The assisted suicide advocate's natural end shows the emotional complexity of planning for your own demise
After championing the rights of the sick and suffering to get help ending their lives — and providing that “help” to scores of terminally ill patients — Dr. Jack Kevorkian died of natural causes on Friday at the age of 83.
According to Geoffrey Fieger, the lawyer who represented Kevorkian in several of his trials in the 1990s, Kevorkian was too weak to take advantage of the option he had offered others and had long wished for himself. “If he had enough strength to do something about it,” Fieger told a news conference in Southfield, Michigan, “he would have.”
If that is true, there is something almost epically tragic about the fact that a man who fought so long and hard for patients’ right to die on their own terms, wasn’t able to take advantage of this option in the end. But then who is to say “Dr. Death” didn’t simply change his mind? He’d apparently been suffering from kidney failure and pneumonia for over a month, long enough to plan his own death if he’d wanted to. He was a doctor and entirely familiar with how to end a life quickly and painlessly. And given his well-known penchant for drama and attention, you’d think he’d want to make himself exhibit A for what he believed in. (At the start of his third trial, he showed up in court wearing Colonial-era clothing to show how antiquated he thought the charges were and, after videotaping himself helping to kill a patient, he voluntarily handed the tape over to “60 Minutes.”)
The fact that Kevorkian didn’t end his own life is, to me, a potent reminder that our political beliefs are not always in the driver’s seat when it comes to death. Just as one can imagine even the staunchest anti-assisted suicide crusader wavering in the face of extreme pain and disability, I have found that certain pro-assisted suicide people seem to believe that killing oneself is actually a better option than dying naturally. Often, when I mention that I wrote a book about my mother’s decision to end her life after a long illness, people say, “Oh, well I definitely plan to do that. I’ve already made it clear that that the minute I get a disease, I want someone to take me out back and shoot me!”
I get the humor but there is a glib — even fashionable — assumption that suicide, assisted or not, is a good way to go. I want to ask: How would your kids feel if you do that? Your spouse? And how would you feel if it was them making that choice? I’m a big supporter of the Death with Dignity Laws in this country, but frankly, as long as I’m not in pain and have some quality of life, I’m planning to “go naturally,” just like Kevorkian did in the end.
The idea that ending your life is going to be easier and more straightforward than letting nature take its course is something of a happy illusion. Having witnessed both my parents dying in very different ways, I know that even the best laid plans for death can go awry. It reminds me of the “birth plan” I drafted when I was pregnant. Somehow, between planning the perfect play list and specifying that I didn’t want an episiotomy, I forgot to factor in throwing up, forgetting to breathe, and the uncontrollable urge to yell obscenities at the nurse. So much for my beautiful birthing experience.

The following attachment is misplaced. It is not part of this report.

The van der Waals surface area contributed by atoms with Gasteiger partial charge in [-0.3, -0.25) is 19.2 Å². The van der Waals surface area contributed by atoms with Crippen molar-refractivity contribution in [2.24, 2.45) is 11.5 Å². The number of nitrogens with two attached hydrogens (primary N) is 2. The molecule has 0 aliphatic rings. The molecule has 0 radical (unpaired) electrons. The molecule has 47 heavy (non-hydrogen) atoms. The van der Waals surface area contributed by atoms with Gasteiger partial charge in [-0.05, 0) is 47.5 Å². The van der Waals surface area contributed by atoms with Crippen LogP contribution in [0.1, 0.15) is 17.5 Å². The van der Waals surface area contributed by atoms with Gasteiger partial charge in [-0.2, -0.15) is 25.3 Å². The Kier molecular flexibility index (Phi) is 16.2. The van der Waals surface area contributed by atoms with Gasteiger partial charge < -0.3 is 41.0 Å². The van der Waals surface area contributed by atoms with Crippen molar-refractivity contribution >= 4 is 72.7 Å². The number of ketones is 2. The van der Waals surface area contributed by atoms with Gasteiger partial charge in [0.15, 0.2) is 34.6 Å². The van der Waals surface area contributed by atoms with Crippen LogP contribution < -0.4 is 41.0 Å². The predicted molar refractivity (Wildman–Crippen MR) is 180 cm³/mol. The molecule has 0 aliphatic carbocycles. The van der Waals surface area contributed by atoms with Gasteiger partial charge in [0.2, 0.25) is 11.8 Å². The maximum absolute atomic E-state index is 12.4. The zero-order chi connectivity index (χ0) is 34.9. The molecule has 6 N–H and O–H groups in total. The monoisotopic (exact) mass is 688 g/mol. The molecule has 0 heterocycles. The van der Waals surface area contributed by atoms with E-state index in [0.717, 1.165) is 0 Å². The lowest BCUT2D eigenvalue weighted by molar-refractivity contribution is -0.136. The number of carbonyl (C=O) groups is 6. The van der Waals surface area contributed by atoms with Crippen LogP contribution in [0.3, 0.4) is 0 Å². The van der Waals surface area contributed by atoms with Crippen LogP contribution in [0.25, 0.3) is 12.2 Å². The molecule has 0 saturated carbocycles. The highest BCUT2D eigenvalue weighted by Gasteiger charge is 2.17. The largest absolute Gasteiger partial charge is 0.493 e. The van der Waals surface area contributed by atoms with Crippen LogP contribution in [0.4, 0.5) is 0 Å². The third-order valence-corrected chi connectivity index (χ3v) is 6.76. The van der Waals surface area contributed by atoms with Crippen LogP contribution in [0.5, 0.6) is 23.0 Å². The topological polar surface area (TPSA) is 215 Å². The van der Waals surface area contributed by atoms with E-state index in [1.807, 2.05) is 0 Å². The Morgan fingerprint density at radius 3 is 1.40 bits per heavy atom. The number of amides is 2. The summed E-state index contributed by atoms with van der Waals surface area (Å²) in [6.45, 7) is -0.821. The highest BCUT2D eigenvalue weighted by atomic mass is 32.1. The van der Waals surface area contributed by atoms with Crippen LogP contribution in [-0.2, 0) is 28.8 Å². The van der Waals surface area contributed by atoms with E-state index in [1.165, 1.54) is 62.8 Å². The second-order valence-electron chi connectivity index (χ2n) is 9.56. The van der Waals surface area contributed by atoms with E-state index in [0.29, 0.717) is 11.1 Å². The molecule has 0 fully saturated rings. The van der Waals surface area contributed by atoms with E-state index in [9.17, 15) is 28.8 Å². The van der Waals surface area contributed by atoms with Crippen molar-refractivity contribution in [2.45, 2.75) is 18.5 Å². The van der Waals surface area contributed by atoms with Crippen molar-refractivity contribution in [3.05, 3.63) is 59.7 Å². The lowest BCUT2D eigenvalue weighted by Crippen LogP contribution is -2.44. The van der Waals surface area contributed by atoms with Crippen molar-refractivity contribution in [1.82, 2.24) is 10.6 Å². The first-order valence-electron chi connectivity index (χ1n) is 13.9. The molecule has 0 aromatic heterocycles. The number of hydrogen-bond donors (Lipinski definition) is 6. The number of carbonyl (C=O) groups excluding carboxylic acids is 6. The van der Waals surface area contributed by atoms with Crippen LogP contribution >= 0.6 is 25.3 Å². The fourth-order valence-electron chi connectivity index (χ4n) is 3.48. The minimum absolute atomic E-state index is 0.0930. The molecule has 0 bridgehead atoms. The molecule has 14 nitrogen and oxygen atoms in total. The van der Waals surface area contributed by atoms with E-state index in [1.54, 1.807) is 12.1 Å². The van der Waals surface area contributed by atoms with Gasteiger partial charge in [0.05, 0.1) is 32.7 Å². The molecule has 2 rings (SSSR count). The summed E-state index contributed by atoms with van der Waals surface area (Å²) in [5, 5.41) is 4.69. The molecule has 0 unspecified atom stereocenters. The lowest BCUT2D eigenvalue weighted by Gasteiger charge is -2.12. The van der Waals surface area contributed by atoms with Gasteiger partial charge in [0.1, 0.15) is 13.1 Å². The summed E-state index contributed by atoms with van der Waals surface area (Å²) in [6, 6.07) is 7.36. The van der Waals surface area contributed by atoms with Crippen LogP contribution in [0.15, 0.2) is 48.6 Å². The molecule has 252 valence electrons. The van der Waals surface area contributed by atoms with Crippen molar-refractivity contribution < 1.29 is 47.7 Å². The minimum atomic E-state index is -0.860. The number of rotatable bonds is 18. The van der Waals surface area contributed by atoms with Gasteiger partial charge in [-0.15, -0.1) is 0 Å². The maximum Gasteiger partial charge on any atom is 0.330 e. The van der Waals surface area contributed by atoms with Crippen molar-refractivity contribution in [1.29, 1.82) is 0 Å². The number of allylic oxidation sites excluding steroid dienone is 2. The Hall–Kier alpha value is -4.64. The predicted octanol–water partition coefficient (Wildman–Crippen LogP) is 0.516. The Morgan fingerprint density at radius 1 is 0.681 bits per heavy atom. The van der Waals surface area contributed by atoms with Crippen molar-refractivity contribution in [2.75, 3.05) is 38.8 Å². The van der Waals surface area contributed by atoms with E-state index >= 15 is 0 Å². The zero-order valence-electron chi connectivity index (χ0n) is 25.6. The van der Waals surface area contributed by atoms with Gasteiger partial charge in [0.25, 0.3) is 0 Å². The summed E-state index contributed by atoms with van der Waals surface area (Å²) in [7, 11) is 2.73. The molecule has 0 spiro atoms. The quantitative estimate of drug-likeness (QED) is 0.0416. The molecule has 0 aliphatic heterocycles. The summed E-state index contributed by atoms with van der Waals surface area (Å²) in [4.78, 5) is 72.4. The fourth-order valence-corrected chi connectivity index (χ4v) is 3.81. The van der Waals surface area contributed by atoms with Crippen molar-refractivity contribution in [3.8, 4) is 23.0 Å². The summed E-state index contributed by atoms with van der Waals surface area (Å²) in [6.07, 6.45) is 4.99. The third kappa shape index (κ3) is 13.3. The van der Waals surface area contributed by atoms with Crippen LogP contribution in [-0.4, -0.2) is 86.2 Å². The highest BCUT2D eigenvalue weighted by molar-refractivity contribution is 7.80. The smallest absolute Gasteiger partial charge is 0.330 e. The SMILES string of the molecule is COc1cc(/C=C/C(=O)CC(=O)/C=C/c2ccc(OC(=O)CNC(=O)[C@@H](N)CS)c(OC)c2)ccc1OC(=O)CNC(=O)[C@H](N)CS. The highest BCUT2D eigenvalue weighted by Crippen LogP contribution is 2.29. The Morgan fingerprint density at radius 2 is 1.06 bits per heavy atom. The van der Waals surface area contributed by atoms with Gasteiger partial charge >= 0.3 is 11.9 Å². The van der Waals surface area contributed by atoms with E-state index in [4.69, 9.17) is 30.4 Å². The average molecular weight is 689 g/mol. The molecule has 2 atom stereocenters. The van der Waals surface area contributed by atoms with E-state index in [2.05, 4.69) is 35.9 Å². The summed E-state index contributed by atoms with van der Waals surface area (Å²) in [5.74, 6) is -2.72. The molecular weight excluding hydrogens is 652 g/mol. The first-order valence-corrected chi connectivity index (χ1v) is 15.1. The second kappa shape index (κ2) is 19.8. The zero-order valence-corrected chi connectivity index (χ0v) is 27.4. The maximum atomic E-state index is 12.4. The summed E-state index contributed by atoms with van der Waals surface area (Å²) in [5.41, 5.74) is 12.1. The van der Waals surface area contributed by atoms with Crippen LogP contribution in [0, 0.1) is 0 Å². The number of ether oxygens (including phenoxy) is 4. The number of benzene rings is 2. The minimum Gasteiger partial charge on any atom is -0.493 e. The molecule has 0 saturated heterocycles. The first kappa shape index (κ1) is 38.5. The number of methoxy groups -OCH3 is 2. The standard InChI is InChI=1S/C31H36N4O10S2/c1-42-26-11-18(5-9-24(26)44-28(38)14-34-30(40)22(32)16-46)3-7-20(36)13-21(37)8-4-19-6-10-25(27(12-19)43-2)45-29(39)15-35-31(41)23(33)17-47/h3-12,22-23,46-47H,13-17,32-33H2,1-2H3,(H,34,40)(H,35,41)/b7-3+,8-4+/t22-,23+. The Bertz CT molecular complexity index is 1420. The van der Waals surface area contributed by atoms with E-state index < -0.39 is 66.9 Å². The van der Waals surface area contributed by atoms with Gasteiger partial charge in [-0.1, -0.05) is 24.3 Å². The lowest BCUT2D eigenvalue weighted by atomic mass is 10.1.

It may be a cliche, but there really are some things we can’t control and even for strong-minded people like my mother, who was determined to plot the details of her “end,” you simply cannot know how you will feel when the day comes. In fact, my mother set and changed her “death dates” several times, discovering on the chosen day that she wasn’t quite ready to go after all.
In Bill Moyers’ PBS special on assisted suicide a few years ago (“On Our Own Terms: Moyers on Dying”), not one of the people Moyers followed actually ended up killing themselves. There was always one more event they wanted to stay alive for: a birthday, or a grandchild’s graduation. Every one of his subjects waited until it was too late and no longer had the physical capability to manage it. All, except for one woman who died from natural causes before she had a chance to take the pills she’d stockpiled. Pulling the plug turns out to not always be so easy.
Adding to the vagaries of the psyche is the unpredictability of the body. Unless you live in one of the three states where physician assisted suicide is legal (Oregon, Washington and Montana) and have access to a group like Compassion & Choices who will help make sure you are taking the right dose of drugs, chances are you will not know how to calibrate the means of death. In my mother’s case, stopping eating and drinking took far longer than she’d expected, and an attempted morphine overdose failed. Although she did ultimately manage to end her life, it was not the controlled, predictable event she’d hoped for.
I read recently that the issue of assisted suicide splits this country almost completely in half, making it an especially divisive and contentious issue. I would respectfully suggest that both sides may have lost sight of the fact that death can – and will — make a mockery of even the most carefully laid plans, the most passionately held beliefs.
And who knows, when it came down to it, maybe Jack Kevorkian simply wanted to stay alive and was hoping he might recover. Or maybe his lawyer is right and he wished someone had been there to help him speed things along. We will never know and that is as it should be. Because as politicized as it has become in this county, death is ultimately a private experience, fraught with unknowns. And Dr. Kevorkian, like all of us who support assisted suicide as a legal and moral principle, had the right to change his mind.
Zoe FitzGerald Carter is the author of “Imperfect Endings: A Daughter’s Story of Love, Loss, and Letting Go” (Simon & Schuster)
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